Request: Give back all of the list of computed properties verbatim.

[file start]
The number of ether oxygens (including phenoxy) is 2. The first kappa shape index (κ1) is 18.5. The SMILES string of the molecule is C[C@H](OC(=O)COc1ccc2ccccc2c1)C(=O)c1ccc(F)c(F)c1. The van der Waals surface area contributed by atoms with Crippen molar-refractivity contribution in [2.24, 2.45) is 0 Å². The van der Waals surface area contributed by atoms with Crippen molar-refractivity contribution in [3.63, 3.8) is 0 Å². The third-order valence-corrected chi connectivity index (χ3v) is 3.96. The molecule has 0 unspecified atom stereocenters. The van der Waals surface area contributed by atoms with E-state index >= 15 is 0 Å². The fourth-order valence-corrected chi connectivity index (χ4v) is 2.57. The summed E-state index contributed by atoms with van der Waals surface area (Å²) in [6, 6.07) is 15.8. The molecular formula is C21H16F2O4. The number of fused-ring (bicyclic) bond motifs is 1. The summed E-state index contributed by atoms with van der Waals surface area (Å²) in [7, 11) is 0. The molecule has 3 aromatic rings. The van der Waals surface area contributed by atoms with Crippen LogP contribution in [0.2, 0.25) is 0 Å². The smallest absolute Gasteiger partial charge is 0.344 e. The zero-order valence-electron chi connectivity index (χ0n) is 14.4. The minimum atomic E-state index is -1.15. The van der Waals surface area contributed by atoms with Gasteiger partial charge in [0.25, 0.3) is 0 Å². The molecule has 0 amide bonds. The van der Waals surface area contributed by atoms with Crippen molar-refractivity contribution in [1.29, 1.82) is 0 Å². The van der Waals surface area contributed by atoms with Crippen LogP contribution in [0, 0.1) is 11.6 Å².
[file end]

The number of ether oxygens (including phenoxy) is 2. The first kappa shape index (κ1) is 18.5. The SMILES string of the molecule is C[C@H](OC(=O)COc1ccc2ccccc2c1)C(=O)c1ccc(F)c(F)c1. The van der Waals surface area contributed by atoms with Crippen molar-refractivity contribution in [2.24, 2.45) is 0 Å². The van der Waals surface area contributed by atoms with Crippen molar-refractivity contribution in [3.63, 3.8) is 0 Å². The third-order valence-corrected chi connectivity index (χ3v) is 3.96. The molecule has 0 unspecified atom stereocenters. The van der Waals surface area contributed by atoms with E-state index >= 15 is 0 Å². The fourth-order valence-corrected chi connectivity index (χ4v) is 2.57. The summed E-state index contributed by atoms with van der Waals surface area (Å²) in [6, 6.07) is 15.8. The molecular formula is C21H16F2O4. The number of fused-ring (bicyclic) bond motifs is 1. The summed E-state index contributed by atoms with van der Waals surface area (Å²) in [7, 11) is 0. The molecule has 3 aromatic rings. The van der Waals surface area contributed by atoms with Crippen LogP contribution in [0.2, 0.25) is 0 Å². The smallest absolute Gasteiger partial charge is 0.344 e. The zero-order valence-electron chi connectivity index (χ0n) is 14.4. The minimum atomic E-state index is -1.15. The van der Waals surface area contributed by atoms with Gasteiger partial charge in [0.25, 0.3) is 0 Å². The molecule has 0 amide bonds. The van der Waals surface area contributed by atoms with Crippen molar-refractivity contribution in [1.29, 1.82) is 0 Å². The van der Waals surface area contributed by atoms with Crippen LogP contribution in [0, 0.1) is 11.6 Å².